Automakers have been silent about the possible impact of last month’s disaster in Japan on their China operations.

“Normally, China is very self-sufficient in auto production because you have a lot of spare parts locally produced. However, there also are some critical parts, like electronics, like transmissions systems, that are imported from Japan,” Klaus Paur, chief analyst for China and South Korea at Synovate Motoresearch, told The Associated Press in Shanghai.

With carmakers typically holding six to eight weeks’ worth of Japanese parts in their inventories, “we are coming now, by the end of April and the middle of May, into the critical phase,” Paur said. “If in Japan, production cannot be resumed, then the stock runs out here in China, which means car production cannot be continued.”

Auto companies have been forced to take a close look at their supply chains to see how well they would stand up to a similar disaster, said Ivo Naumann, managing director of Alix Partners.

“It will not be so easy in the short term to move that production somewhere else, but certainly it’s a moment in time when companies reassess their global supply chains,” Naumann said in Shanghai.

China’s auto industry had a banner year in 2010, with 13.7 million passengers vehicles sold, up a third from 2009. It’s unlikely such robust performance will be repeated this year, as tax incentives for some vehicle purchases expire and cities renew efforts to bring traffic under control.

So far this year, car sales have grown much slower than the monthly double digit percentage increases seen last year. Sales rose 5.4 percent in March over a year ago to 1.8 million vehicles, up from 4.6 percent in February.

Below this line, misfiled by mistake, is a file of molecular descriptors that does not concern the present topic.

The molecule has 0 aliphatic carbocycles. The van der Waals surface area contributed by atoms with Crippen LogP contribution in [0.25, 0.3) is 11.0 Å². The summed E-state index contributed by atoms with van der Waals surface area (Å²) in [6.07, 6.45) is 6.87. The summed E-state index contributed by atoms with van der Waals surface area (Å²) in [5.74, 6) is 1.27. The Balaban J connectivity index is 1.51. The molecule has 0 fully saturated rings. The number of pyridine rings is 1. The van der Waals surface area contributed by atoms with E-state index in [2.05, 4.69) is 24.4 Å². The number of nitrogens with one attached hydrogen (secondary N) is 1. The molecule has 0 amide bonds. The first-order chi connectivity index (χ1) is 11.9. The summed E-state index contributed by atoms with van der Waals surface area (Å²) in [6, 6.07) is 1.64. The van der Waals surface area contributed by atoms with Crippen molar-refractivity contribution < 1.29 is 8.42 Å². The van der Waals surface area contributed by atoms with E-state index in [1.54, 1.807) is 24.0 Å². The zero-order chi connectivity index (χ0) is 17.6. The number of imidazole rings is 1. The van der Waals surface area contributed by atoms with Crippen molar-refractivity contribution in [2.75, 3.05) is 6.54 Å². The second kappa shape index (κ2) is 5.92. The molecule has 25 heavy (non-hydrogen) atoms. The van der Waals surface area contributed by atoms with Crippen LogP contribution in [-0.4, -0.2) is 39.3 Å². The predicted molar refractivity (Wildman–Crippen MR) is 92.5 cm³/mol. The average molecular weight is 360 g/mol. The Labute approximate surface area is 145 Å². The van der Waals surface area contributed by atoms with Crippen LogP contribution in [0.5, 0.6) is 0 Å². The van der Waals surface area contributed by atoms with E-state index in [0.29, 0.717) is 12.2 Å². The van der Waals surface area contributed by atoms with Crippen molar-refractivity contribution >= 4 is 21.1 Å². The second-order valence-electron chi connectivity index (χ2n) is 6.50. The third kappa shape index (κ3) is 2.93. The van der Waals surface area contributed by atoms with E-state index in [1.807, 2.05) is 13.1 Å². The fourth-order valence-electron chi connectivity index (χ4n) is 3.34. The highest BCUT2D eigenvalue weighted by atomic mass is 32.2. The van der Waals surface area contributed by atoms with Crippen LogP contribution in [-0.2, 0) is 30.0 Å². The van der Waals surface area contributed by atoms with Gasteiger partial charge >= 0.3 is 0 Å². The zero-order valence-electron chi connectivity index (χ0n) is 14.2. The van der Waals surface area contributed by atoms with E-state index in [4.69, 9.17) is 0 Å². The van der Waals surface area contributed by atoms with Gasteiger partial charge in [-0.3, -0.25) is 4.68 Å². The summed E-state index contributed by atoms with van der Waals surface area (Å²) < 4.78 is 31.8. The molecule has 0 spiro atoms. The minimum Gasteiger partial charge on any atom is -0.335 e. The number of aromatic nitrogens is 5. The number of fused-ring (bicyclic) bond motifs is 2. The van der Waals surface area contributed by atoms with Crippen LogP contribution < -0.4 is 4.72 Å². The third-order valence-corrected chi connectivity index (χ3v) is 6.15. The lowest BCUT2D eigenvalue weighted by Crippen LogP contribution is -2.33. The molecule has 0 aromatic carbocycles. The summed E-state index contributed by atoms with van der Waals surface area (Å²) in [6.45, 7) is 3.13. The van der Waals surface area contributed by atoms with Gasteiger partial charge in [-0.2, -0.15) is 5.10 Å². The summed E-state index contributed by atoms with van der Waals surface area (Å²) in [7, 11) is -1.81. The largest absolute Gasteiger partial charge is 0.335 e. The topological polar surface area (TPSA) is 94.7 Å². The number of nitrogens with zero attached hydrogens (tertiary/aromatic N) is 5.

Still, Naumann and other analysts expect China’s overall passenger vehicle market to grow 10-15 percent a year for the next five years.

Automakers in Shanghai will give buyers a first glimpse of new models that will be sold around the globe, a sign of how the balance of power in the auto industry has shifted eastward.

General Motors Co. promises the global debut of an all-new Malibu, a midsize car that was GM’s biggest seller last year and which it plans to sell in nearly 100 countries. In a sign of the company’s global ambitions for the car, it will also be simultaneously revealed on Facebook.

Other GM products on display will include the Cadillac CTS Coupe, Chevrolet Camaro and a Buick concept SUV.

BMW, one of the top brands in status-conscious China, is planning the world premiere of a new 6 Series luxury coupe in Shanghai, along with a concept M5 executive sport sedan. Mercedes-Benz will reveal its entry-level A-Class concept car while Audi is set to unveil a new Q3 crossover.

Many automakers will also be showing off electric cars, an industry segment that China is trying to position its domestic brands to dominate.

Among the 17 models Ford is bringing to the show is the Focus Electric, a battery-powered version of its popular compact that can be recharged in four hours. Also on display will be the C-Max plug-in hybrid, which can go 800 kilometers on one charge.

BMW and joint venture partner Brilliance China Automotive Holdings Ltd. will show off a plug-in hybrid sedan based on the 5 Series sedan that is set to go into production in 2013.

Toyota will feature several versions of its popular Prius hybrid, including the newest model and a plug-in version that is still in the concept stage.